1) I walked into Starbucks this morning, and the woman at the front of the line was pacing back and forth. "You seriously don't have the chai tea bags?" she asked. The barista shook her head. "This is," the woman continued, over-enunciating, "the worst Starbucks in the world." The barista's expression remained blank. The woman reiterated, ". . . the world!," and then walked out.
When I got up to the counter, the barista turned to her co-worker. "Did you hear that?" she asked him, monotone. "We're the worst Starbucks in the world."
2) A few hours later, I entered the elevator in my building with a woman, wearing a dark coat and an involved scarf, who looked as though she had just returned from an Appalachian trek. I pressed the button for my floor, which was two floors below hers. "I love when someone's on a lower floor that me," she said (it took me a half-second to realize she was talking to me), "It's, like, maybe I hear you being loud! You know?" I smiled so broadly—like that watermelon-slice smile emoji—and nodded my head violently. We didn't speak for the rest of the ride.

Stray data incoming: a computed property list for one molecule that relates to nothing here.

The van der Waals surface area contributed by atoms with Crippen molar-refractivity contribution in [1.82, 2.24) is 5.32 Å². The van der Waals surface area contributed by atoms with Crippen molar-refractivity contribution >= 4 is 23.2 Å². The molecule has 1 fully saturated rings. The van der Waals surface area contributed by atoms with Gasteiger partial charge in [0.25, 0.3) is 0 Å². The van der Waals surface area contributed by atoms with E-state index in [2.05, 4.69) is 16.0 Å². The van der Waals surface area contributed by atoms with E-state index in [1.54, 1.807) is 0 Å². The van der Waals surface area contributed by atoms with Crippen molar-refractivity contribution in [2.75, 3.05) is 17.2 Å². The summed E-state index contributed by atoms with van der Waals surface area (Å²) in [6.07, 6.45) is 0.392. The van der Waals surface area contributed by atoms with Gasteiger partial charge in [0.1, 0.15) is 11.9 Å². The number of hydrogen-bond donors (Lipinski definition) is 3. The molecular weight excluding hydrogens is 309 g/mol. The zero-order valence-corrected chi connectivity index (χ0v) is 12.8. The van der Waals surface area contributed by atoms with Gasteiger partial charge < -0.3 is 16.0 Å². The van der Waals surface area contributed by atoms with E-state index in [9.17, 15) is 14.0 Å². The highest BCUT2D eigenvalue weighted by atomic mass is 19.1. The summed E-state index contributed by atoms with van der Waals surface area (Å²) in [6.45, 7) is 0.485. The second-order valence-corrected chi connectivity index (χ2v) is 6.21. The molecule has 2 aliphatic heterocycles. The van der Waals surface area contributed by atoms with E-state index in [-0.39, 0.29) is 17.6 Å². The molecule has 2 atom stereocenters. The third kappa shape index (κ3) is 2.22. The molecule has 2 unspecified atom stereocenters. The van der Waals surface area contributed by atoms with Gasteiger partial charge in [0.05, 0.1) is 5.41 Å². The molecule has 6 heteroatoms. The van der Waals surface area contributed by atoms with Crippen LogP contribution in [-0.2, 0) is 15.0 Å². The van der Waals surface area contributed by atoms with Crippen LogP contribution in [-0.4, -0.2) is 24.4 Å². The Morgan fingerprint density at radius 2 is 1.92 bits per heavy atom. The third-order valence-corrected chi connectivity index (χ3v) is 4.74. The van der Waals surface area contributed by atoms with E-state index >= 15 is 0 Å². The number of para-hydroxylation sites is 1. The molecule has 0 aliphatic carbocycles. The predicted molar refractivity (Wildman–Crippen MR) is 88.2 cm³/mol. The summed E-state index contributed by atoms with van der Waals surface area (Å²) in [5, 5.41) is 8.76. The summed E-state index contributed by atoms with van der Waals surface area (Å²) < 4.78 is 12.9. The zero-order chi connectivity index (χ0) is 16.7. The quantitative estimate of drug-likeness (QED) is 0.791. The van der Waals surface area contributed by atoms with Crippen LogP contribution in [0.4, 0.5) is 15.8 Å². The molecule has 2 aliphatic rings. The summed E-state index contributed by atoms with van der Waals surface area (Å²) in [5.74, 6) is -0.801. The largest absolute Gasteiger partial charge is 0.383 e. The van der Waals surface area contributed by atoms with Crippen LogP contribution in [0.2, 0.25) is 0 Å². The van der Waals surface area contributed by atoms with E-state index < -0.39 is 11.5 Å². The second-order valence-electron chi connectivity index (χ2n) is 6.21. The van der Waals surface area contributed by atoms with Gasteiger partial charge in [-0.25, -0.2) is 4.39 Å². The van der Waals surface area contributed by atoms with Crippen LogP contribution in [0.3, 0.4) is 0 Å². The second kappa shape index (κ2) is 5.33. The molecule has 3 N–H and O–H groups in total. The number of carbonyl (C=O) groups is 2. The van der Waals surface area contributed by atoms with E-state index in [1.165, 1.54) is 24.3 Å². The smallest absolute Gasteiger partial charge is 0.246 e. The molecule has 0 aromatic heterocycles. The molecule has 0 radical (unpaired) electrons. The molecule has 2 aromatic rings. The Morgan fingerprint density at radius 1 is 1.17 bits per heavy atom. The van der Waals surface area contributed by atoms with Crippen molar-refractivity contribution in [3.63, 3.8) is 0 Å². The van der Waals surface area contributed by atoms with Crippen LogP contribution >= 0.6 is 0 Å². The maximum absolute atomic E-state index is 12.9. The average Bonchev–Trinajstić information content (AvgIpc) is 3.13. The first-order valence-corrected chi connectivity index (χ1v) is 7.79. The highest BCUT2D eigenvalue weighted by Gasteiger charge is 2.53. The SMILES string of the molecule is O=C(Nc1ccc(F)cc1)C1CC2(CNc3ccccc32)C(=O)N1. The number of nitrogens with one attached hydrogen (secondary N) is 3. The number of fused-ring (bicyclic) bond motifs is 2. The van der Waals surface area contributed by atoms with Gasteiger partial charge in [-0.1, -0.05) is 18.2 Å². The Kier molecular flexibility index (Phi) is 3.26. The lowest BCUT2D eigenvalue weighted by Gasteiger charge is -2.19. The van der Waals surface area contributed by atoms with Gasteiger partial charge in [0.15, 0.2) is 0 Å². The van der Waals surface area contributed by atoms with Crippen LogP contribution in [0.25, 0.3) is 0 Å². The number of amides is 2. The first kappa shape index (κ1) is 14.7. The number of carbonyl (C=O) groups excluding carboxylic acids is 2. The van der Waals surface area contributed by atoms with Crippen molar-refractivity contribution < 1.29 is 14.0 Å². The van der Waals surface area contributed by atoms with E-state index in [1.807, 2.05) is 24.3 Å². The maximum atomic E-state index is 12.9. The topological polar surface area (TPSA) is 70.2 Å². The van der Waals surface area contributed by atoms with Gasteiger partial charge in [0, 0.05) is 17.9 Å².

3) My iPhone, which I had had for at least two years, lost its life on the eve of Thanksgiving (another blog post for another time). I got a new iPhone, on the afternoon of Thanksgiving, but—since I had, I learned, never backed up my data properly—I lost all the photographs I had taken (more than 2,000) on that phone. When I told my family, as we gorged on shrimp before our Thanksgiving meal, that I had lost all of these photographs, my father looked at me incredulously. "You don't seem upset at all," he said. "This is so unlike you." He was right. I would have guessed that I'd feel like a man dropped out of a helicopter into the middle of the Pacific Ocean; instead, to my surprise, I felt like you do after you've just checked a large suitcase before a long flight: weightless and unencumbered. I ate so many shrimp that I wasn't hungry for the actual meal.